“This is not the right way to go about it,” Walston said. “(The county) should give developers incentives to make the process less onerous … In order to get more housing, they need to make it easier for the developers to do.”

Walston said there are pros and cons to the continued growth in tourism that draws visitors to short-term rentals. But the reality, he said, is that Moab is increasingly on its way to becoming a resort community.

“Right now, the hot market is overnight rentals in town,” he said.

As he sees it, the growth of overnight rentals is a win for the county, because those property owners pay a 100 percent tax rate, while local residents pay 55 percent on the assessed value of their properties.

“The county sees more money (from) it in tax revenues,” he said.

The properties that are adjacent to the Highway 191 corridor are the most logical place for overnight rental development, Walston said, because they are easily accessible to visitors, as opposed to quiet neighborhoods elsewhere.

“Highway-commercial is where they belong,” he said. “They shouldn’t be in residential areas … get them out of the neighborhoods.”

Levine said he agrees that commercial areas are the appropriate place for short-term rentals.

“(But) there are still at least four avenues that remain within the land-use code that would enable someone to do overnight rentals (in the zone),” he said.

If approved, Levine said the ordinance will give the county more discretion over the number and location of overnight rentals in the county. As it is, he said, the county is also losing out on commercial impact fees that help pay for visitor-related strains on local infrastructure and services, such as law enforcement and search and rescue operations.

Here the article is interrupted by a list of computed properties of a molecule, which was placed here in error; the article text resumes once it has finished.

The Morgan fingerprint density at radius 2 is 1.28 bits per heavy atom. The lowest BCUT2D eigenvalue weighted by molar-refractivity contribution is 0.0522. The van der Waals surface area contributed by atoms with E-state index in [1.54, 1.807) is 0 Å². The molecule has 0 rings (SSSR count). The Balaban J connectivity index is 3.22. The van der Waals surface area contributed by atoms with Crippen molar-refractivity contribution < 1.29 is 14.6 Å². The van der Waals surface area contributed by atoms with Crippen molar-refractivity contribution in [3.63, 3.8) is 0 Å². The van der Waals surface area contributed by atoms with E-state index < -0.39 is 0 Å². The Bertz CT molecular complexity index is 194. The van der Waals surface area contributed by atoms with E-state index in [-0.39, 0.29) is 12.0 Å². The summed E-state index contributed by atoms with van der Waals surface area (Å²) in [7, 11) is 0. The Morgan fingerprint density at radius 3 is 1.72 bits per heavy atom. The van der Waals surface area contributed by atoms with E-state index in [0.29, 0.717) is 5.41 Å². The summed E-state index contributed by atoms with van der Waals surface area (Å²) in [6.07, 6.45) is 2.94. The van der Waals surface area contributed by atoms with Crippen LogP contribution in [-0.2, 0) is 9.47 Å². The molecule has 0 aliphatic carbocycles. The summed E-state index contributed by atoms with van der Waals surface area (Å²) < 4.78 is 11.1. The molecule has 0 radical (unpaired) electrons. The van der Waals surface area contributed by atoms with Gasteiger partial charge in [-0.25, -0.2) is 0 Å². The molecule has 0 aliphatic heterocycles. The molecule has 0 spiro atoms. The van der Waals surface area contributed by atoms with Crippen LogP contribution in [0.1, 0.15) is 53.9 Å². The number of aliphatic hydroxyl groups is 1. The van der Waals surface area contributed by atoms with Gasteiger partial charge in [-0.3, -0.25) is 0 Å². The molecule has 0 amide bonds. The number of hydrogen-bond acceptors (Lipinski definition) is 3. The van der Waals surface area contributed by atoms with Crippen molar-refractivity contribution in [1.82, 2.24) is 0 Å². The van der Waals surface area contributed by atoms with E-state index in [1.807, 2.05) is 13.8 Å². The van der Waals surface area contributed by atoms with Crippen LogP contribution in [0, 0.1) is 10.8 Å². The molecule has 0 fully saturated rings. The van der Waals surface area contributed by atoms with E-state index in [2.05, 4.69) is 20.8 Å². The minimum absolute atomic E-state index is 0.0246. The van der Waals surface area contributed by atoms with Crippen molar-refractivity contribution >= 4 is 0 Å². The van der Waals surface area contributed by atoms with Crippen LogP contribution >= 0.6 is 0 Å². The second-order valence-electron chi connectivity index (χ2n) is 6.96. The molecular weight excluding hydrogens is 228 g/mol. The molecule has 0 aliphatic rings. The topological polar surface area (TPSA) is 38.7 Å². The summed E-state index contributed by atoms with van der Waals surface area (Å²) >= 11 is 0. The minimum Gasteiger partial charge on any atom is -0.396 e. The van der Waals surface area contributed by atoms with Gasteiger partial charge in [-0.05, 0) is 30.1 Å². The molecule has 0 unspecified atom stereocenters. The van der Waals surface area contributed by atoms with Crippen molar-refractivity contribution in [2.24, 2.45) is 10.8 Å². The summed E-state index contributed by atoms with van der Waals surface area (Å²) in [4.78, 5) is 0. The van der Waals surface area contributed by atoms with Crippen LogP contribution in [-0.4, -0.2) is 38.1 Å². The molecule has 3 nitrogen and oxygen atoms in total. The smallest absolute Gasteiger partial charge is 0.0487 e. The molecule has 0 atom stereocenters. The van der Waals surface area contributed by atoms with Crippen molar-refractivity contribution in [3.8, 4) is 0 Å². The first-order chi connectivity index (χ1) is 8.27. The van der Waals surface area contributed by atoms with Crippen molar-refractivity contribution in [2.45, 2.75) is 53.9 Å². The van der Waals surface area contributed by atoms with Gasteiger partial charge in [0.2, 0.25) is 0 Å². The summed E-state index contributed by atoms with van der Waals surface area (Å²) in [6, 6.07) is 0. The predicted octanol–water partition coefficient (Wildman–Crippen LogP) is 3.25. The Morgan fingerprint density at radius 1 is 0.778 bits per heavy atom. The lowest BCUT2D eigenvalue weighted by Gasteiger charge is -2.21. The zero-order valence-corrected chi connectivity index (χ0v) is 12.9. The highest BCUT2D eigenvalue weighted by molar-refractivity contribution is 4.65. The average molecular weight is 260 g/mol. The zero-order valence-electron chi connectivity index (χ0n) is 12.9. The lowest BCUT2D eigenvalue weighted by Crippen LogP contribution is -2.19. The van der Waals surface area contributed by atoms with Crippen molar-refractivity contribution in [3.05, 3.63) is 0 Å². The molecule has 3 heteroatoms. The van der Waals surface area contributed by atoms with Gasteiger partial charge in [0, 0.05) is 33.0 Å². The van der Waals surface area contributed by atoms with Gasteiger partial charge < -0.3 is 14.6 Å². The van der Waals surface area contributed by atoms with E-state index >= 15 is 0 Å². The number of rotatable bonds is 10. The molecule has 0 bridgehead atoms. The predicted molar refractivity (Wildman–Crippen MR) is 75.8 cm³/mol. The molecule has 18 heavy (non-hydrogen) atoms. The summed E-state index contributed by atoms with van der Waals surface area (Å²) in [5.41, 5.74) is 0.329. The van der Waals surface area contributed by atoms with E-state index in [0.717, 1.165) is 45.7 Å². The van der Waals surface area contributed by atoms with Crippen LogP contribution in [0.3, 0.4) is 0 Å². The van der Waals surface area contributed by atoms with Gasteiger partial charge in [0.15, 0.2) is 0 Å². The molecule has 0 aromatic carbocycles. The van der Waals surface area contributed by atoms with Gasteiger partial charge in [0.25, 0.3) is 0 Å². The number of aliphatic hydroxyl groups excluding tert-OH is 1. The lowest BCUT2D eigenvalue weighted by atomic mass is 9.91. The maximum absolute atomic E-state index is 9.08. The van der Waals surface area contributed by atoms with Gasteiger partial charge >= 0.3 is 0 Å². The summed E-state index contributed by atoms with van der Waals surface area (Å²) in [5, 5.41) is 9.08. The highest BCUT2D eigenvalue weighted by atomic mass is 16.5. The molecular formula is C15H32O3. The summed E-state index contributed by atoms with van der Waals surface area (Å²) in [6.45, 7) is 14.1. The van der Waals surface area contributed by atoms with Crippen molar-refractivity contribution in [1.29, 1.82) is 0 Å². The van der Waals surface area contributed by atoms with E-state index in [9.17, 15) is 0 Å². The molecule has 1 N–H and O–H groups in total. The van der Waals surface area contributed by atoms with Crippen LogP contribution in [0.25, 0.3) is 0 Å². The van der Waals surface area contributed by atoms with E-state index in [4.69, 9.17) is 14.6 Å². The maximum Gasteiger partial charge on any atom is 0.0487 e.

In a letter to county officials, Moab resident Don Leathers echoed many of Levine’s comments.

Leathers urged the county to prevent the southern 191 corridor from turning into “one long strip” of short-term rentals and buildings. Those buildings are typically owned by out-of-towners who “make money off Grand County’s tourist economy and send these dollars out of the county,” he wrote.

As it is, Leathers said, the continued growth in the tourist industry is overwhelming the county’s infrastructure, and more overnight rental properties would only add to the problem.

Writing in support of the proposal, Spanish Valley resident Lisa Paterson said the highway commercial zone should be used to diversify the area’s economy, and to benefit people who live and work in the community.

“We have an affordable housing shortage and it only makes sense to use this land as a solution to this problem,” she wrote.

Grand County Council member Mary McGann, who serves as the council’s liaison to the planning commission, said she’s received few comments to date, either for or against the proposal.

However, she has followed the planning commission’s discussion about the issue, and McGann said that she’s inclined at this point to go along with the advisory board’s recommendation if it comes up for a vote on Tuesday, Dec. 6.

“Unless I hear a compelling reason and unless someone can convince me that the planning commission did not study this judiciously, I will most likely listen to their recommendation,” she said.

Some Realtors, developers concerned about potential impacts on future projects in highway commercial zone